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Good crowd discuss local business issues

May 21st, 2015
[by David Armstrong]

The cornerstone event of the Motueka 2030 programme, the Economic Summit Sequel, lived up to its aim yesterday with four interesting presentations and lots of useful discussion.

About 115 people, many of them leaders in a wide variety of local businesses, heard and discussed presentations on pressing issues around jobs for youth, an ageing population, the Motueka West development, and the challenge of the internet.

The format was different to the August 2014 summit, with the emphasis on fewer topics but interactive discussion groups and feedback.

All comments received afterward indicated satisfaction with this format - for listeners who were able to contribute and broaden the topics, and for the speakers who received extra input on issues relevant to their work.

The four presenters spoke for about 20 - 25 minutes each. Then the attendees had the choice of which of the four topics they would like to discuss with presenters, ask for more information, et cetera.

About halfway through that 65-minute period of discussion, attendees were encouraged to move to another group that they were also interested in, but in fact only about 15 people changed groups.

For the final 25 minutes, everyone re-gathered in the hall and each of the four presenters gave a short summary of the discussions that they just had.

The meeting ended with a message for people to take advantage of the momentum that was building around the event and to look for ways in which collaboration and partnerships may be advanced as a result of what had been learned.

Motueka High School Trade Academies

The presenters were Scott Haines and Patrick Smith. They began with a brief overview of the goals of Motueka High School, and the challenges faced by teachers and administrators to meet the demands of the curriculum as well as the expectations of the community.

Scott saw education as part of the economic value chain in the town. But he said the biggest challenge of the curriculum is preparing students for jobs that don't exist, using technologies that haven't yet been invented, for problems that have not yet been met.

In order to make education more relevant to the community, the school has engaged a human resources consultant, Patrick Smith, to expand on industry relevance of the curriculum and to develop discussions with the business community.

In 2011 the school created a Primary Industry Trades Academy. The team that have built this program include many top industry leaders in the District. Patrick said that the Trades Academy curriculum is modified to work around industry cycles rather than around classroom times.

Scott and Patrick then detailed how the Academy works over years 11 to 13, working on the 4 F's - fishing, farming, food and forestry. It is set up to provide a dual pathway for achievement, with NZCE qualifications and industry qualifications being gained over the three years. During this time students build relationships with employers which can then be extended into full-time work.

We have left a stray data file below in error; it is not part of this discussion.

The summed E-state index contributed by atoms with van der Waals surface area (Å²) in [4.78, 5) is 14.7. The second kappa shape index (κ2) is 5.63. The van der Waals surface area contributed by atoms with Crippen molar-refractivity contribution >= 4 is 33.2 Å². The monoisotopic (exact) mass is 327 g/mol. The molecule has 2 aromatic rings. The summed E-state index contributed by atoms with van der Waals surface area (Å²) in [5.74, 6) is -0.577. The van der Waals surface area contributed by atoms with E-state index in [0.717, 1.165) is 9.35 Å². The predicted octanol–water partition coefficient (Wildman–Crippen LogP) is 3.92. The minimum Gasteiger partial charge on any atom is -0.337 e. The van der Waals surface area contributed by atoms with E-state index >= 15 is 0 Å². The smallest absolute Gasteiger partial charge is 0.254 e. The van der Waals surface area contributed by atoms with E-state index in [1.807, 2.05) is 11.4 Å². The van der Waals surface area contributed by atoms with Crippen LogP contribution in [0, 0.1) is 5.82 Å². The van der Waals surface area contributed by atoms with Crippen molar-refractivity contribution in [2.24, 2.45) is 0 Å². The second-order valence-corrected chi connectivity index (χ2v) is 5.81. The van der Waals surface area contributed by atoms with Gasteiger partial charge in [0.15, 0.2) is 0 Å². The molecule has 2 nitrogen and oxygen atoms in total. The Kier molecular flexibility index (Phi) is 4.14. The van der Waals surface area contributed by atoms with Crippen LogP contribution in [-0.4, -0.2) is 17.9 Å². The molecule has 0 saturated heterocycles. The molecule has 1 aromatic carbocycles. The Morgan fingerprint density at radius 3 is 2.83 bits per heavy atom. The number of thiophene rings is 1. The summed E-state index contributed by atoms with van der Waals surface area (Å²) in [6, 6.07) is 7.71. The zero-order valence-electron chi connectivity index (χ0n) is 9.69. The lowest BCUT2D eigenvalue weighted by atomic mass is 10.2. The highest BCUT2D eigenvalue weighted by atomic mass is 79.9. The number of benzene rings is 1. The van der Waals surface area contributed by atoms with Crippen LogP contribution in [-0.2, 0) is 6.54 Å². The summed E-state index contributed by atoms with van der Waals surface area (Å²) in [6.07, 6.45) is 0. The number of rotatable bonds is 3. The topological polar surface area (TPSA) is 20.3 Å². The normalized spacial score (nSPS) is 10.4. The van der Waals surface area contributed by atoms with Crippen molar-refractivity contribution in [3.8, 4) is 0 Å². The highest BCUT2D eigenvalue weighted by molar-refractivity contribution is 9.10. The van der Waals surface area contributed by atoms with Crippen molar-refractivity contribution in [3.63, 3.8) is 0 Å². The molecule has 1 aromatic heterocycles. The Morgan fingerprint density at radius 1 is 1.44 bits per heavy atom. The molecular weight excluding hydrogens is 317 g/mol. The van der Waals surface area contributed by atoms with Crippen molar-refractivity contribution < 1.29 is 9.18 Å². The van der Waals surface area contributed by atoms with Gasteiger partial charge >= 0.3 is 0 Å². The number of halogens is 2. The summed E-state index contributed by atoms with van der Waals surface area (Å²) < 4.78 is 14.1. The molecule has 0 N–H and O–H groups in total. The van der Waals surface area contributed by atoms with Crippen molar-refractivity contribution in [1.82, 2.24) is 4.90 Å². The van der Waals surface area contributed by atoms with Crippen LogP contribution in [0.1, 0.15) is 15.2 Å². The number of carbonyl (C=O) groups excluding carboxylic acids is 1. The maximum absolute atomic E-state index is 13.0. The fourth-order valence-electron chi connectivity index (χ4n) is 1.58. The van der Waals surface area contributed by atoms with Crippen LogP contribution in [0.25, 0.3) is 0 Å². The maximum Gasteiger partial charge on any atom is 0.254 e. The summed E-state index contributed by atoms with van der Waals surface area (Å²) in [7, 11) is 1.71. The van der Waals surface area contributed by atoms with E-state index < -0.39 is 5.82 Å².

Such has been the success of the Trades Academy that the school is working on a second Academy for Construction and Related Trades. They have two others in their sites further down the track, around Health and Road Transport.

Later discussion focused on the possibility of a Health Academy, with participants suggesting a full range of health options beyond just doctors and nurses, including alternative health and jobs related to the Friendship Hospital.

It was also suggested that, rather than struggling to get students to go out into businesses in the community, the community come into the classroom.

An ageing population

Marion Edwin provided disturbing statistics about the demographics of the Nelson/Tasman region. Right now its average age is higher than the national average, and all projections for the 15 year-plus future is that that difference will grow further.

Nelson/Tasman, she said, is at the leading edge of the ageing population trend. Not only will there be a higher percentage of the population in an older age bracket in 15 to 25 years, but relatively speaking there will also be a squeeze in the number of younger people who will be working in the area to support the older population.

She pointed out that older people should be seen as an economic driver and not a drain on the economy. Many older folk want to continue contributing to the community and economy, and some employers need to start rethinking how they can make better use of older employees who have experience, skills, and a work attitude which can complement those of young employees.

Discussion later brought up the view that resources can be developed in the District for more holistic ageing, not just the health issues, and use this as a highlight that the town offers, a kind of selling point. Marion's group also debated how to link younger people with older people, with more interactions which will result in more mutual respect.

The Motueka West development

Kerensa Johnston and Iain Sheves, both senior managers within Wakatu Inc, provided details of the planning for the development on the west side of High Street, between Pah Street and King Edward Street.